90.1

83.6

9.0

Cuba

81.9

78.0

88.7

83.8

5.4

Dominican Republic

77.3

⦿

71.0

⦿

81.5

⦿

71.1

⦿

29.9

Ecuador

79.3

73.9

85.9

77.4

14.5

⦿

El Salvador

78.1

⦿

69.1

84.3

⦿

67.1

14.5

⦿

Grenada

76.3

⦿

71.4

⦿

84.2

⦿

72.6

⦿

16.7

⦿

Guatemala

76.8

⦿

70.4

⦿

82.1

⦿

71.1

⦿

27.6

Guyana

69.2

64.5

72.1

62.3

31.3

Haiti

65.8

61.4

67.1

59.0

71.7

Honduras

76.3

⦿

71.2

⦿

81.2

⦿

73.7

⦿

18.2

⦿

Jamaica

78.5

⦿

73.7

85.0

⦿

77.4

15.2

⦿

Mexico

77.9

⦿

72.9

⦿

86.4

78.8

13.4

⦿

Nicaragua

78.6

⦿

72.6

⦿

83.6

⦿

73.9

⦿

17.2

⦿

Panama

81.3

75.3

87.3

78.6

16.1

⦿

Paraguay

75.5

71.1

⦿

80.2

73.8

⦿

21.0

⦿

Peru

77.9

⦿

72.6

⦿

84.6

⦿

76.3

⦿

15.0

⦿

Saint Lucia

78.4

⦿

73.0

⦿

83.7

⦿

75.1

⦿

16.6

⦿

Saint Vincent and the Grenadines

75.6

⦿

71.2

⦿

80.8

⦿

74.1

⦿

16.0

⦿

Suriname

74.9

68.4

80.7

67.6

20.0

⦿

Trinidad and Tobago

74.4

67.4

79.8

66.9

26.0

Uruguay

81.0

74.0

87.4

79.0

8.0

Venezuela

78.9

⦿

70.8

⦿

84.9

⦿

72.6

⦿

31.0

Determinants of Health

Health status depends not only on the provision of health care, but also on the behaviour of people and the environment in which they live. The five indicators presented in this dashboard offer an overview of the prevalence of risk factors or behaviours (smoking among persons aged 15 and above – 2016, alcohol consumption in litres per capita among persons aged 15 and above – 2016, and prevalence of overweight among adults – 2016) and of environmental factors that affect health (access to basic drinking water – 2017 and access to basic sanitation – 2017) (see Table 1.3).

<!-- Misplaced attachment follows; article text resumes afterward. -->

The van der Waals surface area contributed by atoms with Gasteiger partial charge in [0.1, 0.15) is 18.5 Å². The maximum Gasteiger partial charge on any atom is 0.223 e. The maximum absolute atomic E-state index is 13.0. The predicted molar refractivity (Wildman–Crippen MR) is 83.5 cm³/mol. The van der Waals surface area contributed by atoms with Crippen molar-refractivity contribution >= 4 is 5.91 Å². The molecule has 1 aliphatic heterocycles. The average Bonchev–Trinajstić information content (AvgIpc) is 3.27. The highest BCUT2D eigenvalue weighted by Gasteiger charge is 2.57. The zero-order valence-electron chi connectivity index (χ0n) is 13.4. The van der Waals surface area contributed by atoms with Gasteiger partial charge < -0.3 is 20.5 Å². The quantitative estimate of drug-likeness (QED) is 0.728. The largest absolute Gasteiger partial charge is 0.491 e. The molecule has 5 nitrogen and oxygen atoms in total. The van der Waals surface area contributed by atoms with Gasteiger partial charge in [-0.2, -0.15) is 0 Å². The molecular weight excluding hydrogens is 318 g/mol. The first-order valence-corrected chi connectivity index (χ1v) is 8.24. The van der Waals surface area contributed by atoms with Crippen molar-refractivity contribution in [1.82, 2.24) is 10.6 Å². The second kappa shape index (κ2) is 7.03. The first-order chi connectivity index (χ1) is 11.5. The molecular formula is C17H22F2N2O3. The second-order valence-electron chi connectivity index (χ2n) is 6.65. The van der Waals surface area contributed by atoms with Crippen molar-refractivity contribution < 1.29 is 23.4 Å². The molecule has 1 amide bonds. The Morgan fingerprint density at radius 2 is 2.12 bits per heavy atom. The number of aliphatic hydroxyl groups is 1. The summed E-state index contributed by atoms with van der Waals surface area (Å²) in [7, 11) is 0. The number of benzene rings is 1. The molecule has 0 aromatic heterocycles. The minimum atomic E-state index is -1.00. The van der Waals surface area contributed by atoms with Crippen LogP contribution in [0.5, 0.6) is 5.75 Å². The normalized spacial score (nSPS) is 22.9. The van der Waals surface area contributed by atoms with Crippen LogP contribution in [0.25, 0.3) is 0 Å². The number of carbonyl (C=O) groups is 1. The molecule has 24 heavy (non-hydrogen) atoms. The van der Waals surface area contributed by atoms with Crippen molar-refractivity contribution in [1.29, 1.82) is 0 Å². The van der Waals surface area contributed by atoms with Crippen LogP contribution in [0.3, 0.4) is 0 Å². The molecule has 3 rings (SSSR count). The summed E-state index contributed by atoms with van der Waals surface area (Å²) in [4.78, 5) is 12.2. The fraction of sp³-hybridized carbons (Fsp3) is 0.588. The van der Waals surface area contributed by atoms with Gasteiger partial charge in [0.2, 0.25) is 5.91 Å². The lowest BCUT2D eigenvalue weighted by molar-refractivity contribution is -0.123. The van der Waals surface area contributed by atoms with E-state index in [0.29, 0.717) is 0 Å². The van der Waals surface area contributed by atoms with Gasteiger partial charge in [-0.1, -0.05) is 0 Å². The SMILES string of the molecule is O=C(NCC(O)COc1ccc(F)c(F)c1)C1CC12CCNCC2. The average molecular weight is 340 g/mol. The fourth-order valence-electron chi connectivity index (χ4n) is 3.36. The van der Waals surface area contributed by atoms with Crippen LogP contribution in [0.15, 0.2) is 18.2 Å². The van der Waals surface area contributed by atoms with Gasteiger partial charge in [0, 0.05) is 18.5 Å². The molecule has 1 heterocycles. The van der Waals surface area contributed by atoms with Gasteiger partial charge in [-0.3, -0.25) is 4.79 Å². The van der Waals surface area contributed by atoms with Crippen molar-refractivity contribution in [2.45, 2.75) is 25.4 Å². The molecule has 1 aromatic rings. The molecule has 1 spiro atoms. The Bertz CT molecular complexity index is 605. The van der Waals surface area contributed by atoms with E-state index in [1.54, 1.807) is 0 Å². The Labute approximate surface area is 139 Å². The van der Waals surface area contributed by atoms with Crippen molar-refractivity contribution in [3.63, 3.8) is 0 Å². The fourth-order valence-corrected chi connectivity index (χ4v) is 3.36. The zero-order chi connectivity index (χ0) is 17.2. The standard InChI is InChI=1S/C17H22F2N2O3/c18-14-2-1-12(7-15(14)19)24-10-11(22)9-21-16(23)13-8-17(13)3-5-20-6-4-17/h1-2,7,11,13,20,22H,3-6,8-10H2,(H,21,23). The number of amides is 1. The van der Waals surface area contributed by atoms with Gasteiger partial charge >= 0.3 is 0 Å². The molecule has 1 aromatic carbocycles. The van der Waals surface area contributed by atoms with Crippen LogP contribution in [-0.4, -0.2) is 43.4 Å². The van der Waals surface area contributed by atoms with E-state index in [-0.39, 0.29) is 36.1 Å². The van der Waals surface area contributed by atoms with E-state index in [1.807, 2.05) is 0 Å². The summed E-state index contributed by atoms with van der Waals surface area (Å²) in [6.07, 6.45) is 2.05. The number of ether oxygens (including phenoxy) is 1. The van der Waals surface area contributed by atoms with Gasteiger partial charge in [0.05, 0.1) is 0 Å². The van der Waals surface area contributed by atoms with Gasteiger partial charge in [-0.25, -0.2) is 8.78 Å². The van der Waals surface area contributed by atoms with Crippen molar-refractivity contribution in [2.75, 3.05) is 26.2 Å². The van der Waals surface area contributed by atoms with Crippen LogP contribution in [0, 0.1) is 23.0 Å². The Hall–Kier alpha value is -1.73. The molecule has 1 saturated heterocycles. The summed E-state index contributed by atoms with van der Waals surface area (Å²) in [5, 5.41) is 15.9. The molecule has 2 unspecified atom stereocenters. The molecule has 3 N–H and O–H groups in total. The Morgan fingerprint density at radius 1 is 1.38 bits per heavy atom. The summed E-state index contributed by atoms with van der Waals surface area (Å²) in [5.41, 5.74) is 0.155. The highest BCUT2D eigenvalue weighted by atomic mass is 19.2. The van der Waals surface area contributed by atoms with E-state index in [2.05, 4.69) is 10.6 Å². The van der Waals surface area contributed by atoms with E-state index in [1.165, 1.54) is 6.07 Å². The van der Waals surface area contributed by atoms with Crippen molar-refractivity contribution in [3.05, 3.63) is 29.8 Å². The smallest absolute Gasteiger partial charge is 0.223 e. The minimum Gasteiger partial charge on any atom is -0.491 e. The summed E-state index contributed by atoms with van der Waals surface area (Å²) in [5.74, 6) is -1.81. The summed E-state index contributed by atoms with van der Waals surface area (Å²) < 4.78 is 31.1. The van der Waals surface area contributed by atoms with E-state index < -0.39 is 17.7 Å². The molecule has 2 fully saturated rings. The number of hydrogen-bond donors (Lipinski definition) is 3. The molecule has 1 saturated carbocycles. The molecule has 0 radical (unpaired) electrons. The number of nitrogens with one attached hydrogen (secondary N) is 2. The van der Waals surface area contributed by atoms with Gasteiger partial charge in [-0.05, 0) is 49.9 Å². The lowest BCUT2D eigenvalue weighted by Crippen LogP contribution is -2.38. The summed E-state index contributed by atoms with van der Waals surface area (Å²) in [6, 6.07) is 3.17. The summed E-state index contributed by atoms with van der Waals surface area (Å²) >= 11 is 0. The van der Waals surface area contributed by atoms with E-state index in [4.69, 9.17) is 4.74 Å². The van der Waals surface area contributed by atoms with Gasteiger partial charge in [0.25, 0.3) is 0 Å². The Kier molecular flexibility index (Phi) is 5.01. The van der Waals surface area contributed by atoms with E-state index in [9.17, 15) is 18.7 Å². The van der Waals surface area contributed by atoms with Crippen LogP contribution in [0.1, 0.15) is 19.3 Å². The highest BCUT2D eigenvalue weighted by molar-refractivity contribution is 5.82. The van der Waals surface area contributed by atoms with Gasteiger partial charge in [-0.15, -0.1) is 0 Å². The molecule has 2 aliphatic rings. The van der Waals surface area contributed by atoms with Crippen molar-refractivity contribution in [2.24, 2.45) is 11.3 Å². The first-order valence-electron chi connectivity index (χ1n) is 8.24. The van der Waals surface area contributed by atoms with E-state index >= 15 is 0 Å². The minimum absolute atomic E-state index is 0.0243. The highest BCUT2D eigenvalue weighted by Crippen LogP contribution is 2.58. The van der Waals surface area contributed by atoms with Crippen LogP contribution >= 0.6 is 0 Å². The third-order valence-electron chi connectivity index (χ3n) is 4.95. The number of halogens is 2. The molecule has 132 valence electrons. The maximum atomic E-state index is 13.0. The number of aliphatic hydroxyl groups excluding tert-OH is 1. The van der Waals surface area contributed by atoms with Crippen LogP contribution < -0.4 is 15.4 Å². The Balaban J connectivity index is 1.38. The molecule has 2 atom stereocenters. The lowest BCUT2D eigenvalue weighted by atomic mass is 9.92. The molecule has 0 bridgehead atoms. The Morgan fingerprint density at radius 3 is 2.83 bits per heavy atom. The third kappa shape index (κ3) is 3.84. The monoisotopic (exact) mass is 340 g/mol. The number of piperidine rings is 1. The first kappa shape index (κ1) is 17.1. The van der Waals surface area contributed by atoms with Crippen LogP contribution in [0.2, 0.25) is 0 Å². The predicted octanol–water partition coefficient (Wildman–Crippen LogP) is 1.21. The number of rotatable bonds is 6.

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Table 1.3. Dashboard on determinants of health

Better than   ⦿ Close to   Worse than LAC countries average

Country

Sanitation

Access to drinking water

Smoking

Alcohol consumption

Overweight adults

% of the population

% of the population

% of daily smokers

Litres per capita

% of male population

% of female population

LAC33

86

 

95

16

 

6

36

32

OECD36

99

100

18

 

9

41

29

Antigua and Barbuda

88

⦿

97

⦿